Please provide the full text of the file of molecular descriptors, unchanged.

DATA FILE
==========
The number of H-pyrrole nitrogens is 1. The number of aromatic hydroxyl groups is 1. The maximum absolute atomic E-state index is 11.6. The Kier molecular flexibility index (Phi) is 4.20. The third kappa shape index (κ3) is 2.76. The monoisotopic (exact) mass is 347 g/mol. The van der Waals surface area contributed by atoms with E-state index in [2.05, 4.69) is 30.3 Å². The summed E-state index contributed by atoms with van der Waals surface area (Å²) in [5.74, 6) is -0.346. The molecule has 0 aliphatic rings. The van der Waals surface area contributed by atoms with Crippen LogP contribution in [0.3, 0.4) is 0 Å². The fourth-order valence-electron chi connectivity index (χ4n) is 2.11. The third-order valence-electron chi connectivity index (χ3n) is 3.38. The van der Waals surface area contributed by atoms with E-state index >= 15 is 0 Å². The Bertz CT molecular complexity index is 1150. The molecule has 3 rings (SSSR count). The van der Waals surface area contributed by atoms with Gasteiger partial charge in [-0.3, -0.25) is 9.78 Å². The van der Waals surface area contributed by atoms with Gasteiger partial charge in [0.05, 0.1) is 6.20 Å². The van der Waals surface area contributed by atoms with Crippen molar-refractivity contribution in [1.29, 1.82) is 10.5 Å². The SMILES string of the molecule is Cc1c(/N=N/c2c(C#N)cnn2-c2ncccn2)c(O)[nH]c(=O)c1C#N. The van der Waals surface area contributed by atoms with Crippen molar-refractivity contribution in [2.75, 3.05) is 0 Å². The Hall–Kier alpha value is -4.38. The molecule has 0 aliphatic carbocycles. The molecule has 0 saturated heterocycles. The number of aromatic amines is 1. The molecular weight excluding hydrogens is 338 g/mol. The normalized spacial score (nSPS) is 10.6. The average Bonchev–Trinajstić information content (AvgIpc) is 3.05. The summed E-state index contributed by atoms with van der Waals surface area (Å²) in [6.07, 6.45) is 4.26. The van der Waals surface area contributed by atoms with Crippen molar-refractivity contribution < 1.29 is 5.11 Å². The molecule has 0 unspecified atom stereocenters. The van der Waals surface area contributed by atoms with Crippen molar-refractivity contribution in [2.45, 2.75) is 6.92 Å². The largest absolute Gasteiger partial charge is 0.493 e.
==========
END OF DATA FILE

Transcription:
The number of H-pyrrole nitrogens is 1. The number of aromatic hydroxyl groups is 1. The maximum absolute atomic E-state index is 11.6. The Kier molecular flexibility index (Phi) is 4.20. The third kappa shape index (κ3) is 2.76. The monoisotopic (exact) mass is 347 g/mol. The van der Waals surface area contributed by atoms with E-state index in [2.05, 4.69) is 30.3 Å². The summed E-state index contributed by atoms with van der Waals surface area (Å²) in [5.74, 6) is -0.346. The molecule has 0 aliphatic rings. The van der Waals surface area contributed by atoms with Crippen LogP contribution in [0.3, 0.4) is 0 Å². The fourth-order valence-electron chi connectivity index (χ4n) is 2.11. The third-order valence-electron chi connectivity index (χ3n) is 3.38. The van der Waals surface area contributed by atoms with E-state index >= 15 is 0 Å². The Bertz CT molecular complexity index is 1150. The molecule has 3 rings (SSSR count). The van der Waals surface area contributed by atoms with Gasteiger partial charge in [-0.3, -0.25) is 9.78 Å². The van der Waals surface area contributed by atoms with Gasteiger partial charge in [0.05, 0.1) is 6.20 Å². The van der Waals surface area contributed by atoms with Crippen molar-refractivity contribution in [1.29, 1.82) is 10.5 Å². The SMILES string of the molecule is Cc1c(/N=N/c2c(C#N)cnn2-c2ncccn2)c(O)[nH]c(=O)c1C#N. The van der Waals surface area contributed by atoms with Crippen molar-refractivity contribution in [2.75, 3.05) is 0 Å². The Hall–Kier alpha value is -4.38. The molecule has 0 aliphatic carbocycles. The molecule has 0 saturated heterocycles. The number of aromatic amines is 1. The molecular weight excluding hydrogens is 338 g/mol. The normalized spacial score (nSPS) is 10.6. The average Bonchev–Trinajstić information content (AvgIpc) is 3.05. The summed E-state index contributed by atoms with van der Waals surface area (Å²) in [6.07, 6.45) is 4.26. The van der Waals surface area contributed by atoms with Crippen molar-refractivity contribution < 1.29 is 5.11 Å². The molecule has 0 unspecified atom stereocenters. The van der Waals surface area contributed by atoms with Crippen molar-refractivity contribution in [2.45, 2.75) is 6.92 Å². The largest absolute Gasteiger partial charge is 0.493 e.